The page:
“I was inspired to have my class visit the California Historical Society because I valued CHS’s work in the 1990s with the role of women in California printing. CHS even borrowed a platen press from the book art studios at Mills College, where I taught letterpress printing, for the exhibition. CHS has holdings in an important commercial enterprise in late nineteenth-century San Francisco, the Women’s Cooperative Printing Society; I knew my students would highly value examining that work. I was also intrigued by the work of an early CHS librarian, James de T. Abajian, in seeking out Black printers in the historical record.”
—Prof. Kathleen Walkup, California Rare Book School
Left: San Francisco: Women’s Co-operative Printing Union, El Dorado, 1869. California Historical Society (F-PAM 21958) Right: San Francisco: L. Schlesinger and J. Schlesinger, The Carrier Dove, September 3, 1887. California Historical Society (PER CARD)
From the CHS collections, library staff selected imprints of the Women’s Co-operative Printing Union (WCPU), which was established in 1868 to provide employment for women typesetters who faced job discrimination in San Francisco. The WCPU printed and published women’s journals (including its own newspaper, the El Dorado), annual reports for women’s organizations, abolitionist tracts, and other works, serving as a major vehicle for women’s activist culture in nineteenth-century California. Especially significant among the WCPU’s imprints is the Carrier Dove (1886–1892), a nationally influential spiritualist journal that recognized equality of women and was committed to women’s suffrage and social reform.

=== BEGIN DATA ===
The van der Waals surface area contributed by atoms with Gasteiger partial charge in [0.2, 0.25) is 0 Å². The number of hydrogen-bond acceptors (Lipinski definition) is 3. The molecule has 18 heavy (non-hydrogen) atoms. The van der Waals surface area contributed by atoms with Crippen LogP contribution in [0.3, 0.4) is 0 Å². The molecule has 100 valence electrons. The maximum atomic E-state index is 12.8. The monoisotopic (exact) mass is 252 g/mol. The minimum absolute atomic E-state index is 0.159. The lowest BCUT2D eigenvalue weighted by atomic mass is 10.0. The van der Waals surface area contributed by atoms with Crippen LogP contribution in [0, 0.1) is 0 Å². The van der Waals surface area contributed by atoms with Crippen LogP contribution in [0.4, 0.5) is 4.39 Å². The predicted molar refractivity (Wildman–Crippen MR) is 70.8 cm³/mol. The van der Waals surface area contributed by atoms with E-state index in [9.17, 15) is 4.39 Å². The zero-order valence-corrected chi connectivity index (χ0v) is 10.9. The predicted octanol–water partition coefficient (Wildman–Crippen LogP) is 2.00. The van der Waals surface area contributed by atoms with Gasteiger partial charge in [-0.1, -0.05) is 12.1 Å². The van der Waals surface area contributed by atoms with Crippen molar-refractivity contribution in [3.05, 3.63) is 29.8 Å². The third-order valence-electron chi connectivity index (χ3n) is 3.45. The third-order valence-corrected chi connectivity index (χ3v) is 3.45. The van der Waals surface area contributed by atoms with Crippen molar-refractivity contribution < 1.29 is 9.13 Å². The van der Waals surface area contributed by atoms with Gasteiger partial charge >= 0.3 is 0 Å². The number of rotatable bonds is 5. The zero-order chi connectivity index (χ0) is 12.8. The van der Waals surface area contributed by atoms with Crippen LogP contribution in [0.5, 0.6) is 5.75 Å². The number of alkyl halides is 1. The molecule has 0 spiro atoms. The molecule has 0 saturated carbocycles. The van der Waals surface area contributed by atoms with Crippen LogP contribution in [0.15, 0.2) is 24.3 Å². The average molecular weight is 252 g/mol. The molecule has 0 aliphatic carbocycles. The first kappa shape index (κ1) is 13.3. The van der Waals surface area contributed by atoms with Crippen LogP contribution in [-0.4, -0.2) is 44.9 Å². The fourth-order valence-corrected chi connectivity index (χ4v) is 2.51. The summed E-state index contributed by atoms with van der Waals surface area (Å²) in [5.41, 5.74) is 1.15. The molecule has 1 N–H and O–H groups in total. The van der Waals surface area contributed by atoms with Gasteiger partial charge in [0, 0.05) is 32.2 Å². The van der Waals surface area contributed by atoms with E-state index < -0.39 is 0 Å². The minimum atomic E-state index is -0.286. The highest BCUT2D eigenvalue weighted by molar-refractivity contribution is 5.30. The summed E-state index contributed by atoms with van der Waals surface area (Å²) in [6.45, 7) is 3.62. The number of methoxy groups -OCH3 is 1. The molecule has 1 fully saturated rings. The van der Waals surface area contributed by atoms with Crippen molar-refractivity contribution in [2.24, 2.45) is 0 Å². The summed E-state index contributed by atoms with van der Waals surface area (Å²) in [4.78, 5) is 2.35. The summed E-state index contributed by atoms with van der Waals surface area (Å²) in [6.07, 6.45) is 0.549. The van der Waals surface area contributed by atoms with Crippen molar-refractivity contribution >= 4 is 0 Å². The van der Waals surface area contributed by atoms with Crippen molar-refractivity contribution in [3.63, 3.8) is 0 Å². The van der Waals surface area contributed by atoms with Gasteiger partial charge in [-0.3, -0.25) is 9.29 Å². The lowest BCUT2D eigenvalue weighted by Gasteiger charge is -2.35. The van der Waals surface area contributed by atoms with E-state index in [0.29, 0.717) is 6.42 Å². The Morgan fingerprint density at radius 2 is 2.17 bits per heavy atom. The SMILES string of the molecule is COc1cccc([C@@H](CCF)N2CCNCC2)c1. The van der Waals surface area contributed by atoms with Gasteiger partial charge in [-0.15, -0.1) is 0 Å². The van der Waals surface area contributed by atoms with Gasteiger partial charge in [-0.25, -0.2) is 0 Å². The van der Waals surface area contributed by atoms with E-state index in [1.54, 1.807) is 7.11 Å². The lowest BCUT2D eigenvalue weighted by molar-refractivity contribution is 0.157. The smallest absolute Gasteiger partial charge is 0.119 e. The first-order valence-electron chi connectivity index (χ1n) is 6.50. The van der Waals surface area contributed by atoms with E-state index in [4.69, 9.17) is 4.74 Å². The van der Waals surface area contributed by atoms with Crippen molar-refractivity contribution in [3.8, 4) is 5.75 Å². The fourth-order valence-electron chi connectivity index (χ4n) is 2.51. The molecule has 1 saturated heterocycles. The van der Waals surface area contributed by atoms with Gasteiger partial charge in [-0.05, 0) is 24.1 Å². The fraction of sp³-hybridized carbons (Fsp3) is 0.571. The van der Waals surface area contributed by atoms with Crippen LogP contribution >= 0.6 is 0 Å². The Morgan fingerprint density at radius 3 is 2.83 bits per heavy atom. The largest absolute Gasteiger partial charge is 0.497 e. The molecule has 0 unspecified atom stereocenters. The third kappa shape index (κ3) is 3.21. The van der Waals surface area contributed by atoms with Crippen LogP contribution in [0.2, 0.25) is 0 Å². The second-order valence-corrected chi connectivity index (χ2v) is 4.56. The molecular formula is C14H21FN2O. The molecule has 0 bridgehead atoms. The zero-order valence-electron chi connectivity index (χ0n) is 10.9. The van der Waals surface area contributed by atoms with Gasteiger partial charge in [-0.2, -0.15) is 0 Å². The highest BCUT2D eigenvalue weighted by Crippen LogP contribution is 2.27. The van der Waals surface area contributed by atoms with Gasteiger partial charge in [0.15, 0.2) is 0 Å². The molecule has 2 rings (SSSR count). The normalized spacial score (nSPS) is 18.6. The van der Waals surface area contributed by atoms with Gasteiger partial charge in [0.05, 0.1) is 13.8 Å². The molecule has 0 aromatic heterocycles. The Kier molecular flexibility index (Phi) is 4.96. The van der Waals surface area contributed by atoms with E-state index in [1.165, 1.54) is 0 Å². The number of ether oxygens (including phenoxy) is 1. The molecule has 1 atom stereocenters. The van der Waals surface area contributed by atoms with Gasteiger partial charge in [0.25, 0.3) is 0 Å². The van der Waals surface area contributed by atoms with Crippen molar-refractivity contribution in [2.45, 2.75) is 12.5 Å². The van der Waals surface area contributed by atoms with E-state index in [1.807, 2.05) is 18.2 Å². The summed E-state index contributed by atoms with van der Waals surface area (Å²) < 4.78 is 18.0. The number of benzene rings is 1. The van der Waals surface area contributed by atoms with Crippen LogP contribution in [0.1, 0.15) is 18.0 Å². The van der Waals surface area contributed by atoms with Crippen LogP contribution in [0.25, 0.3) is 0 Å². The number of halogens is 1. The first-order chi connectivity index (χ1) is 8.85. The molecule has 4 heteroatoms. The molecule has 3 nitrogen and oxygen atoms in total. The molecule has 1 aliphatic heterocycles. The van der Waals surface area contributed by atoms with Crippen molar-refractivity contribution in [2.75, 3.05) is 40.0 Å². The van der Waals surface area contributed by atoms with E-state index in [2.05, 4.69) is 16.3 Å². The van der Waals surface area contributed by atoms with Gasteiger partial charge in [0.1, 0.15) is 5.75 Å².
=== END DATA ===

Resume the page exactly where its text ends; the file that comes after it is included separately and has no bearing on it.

The intersection of spiritualism, suffrage, and printing can be witnessed in the work and life of Amanda Slocum. Along with her husband, William Slocum, she published Common Sense, a journal of spiritualism, suffrage, temperance, and other women’s issues, and acquired the Woman’s Publishing Company. After the Slocums divorced, Amanda became a successful master printer with her own imprint, as seen below in the 1877 edition in CHS’s holdings of Cuttings: selected from the writings of Mrs. P. Annetta Peckhamgs.